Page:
A hugely successful yet restless financier breaks free and learns lessons that money can’t buy.
Over the past five years from his home in Los Angeles, Ashwin â€œAsh” Gyan has generated eight million dollars in revenue for Popular Capital, a publicly traded New York private-equity firm. And his efforts haven’t gone unnoticed. Ash is swiftly promoted to firm partner after he closes the biggest deal of his career. But he remains dissatisfied and despondent, unable to appreciate his newfound success in the financial marketplace. After a sluggish start, Giri (obviously drawing from his own experience as a young Wall Street success story) creates a whirlwind of executive trouble for his harmless, good-natured protagonist. Ash’s mentor, Samuel, encourages him to move on to a different company, but Ash remains overworked and grossly underpaid by Popular Capital’s autocratic president and founder, Lasi. Ash’s pleas for perks and fair compensation garner nothing, leading him to opportunities managing other company’s capital funds independently (with aid from contemporaries Benson and Max), until duplicitous actions (and an insurance-related disaster) by â€œfriendly” associates throw a wrench into their plans. All’s not lost for Ash, though, and Popular Capital’s eventual downfall proves sweet revenge. Giri does a commendable job of creating a believable supporting cast, from the deplorable (calculated associate Eddie Cache and deceitful CEO Lasi) to the adorable (Ash’s romantic interest, Sophie). Readers unfamiliar with the financial-services industry may get lost in the jargon and acrobatics of this complex trade, but the office politics proves compelling.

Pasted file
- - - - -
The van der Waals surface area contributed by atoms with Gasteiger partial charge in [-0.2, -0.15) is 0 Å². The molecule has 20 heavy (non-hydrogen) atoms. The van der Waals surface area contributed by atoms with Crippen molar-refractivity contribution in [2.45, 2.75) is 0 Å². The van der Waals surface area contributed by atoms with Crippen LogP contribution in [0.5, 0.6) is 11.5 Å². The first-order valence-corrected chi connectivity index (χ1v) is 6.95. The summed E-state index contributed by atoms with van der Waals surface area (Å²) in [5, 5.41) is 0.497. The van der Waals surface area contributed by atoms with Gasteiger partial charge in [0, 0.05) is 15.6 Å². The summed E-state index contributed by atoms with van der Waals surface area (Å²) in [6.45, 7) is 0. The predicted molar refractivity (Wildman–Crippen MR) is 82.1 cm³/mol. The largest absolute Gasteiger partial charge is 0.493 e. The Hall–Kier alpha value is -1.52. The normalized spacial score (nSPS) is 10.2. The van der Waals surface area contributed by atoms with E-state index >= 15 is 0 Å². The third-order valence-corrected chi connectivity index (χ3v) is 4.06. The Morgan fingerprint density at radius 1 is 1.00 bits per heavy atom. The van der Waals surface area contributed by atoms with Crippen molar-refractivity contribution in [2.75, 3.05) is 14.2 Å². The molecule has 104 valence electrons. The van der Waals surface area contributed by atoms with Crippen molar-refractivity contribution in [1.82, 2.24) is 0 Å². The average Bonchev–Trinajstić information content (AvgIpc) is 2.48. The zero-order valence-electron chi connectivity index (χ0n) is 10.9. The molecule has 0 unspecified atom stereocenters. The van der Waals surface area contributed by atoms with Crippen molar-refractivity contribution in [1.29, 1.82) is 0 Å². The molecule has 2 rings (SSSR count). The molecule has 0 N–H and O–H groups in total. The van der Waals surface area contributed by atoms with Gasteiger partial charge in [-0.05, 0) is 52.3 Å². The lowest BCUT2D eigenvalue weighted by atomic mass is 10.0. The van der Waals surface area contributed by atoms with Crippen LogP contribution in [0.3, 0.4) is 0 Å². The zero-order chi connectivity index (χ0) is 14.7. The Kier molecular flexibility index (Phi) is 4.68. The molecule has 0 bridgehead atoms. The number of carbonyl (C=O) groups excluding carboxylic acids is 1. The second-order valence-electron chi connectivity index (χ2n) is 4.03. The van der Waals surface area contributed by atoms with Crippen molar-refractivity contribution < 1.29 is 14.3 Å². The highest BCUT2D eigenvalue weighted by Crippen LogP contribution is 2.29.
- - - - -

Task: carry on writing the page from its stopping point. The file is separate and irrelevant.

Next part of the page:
Silly allusions to the works of Ayn Rand notwithstanding, the clunky start gives way to a lively, entertaining story about the intoxicating allure of money.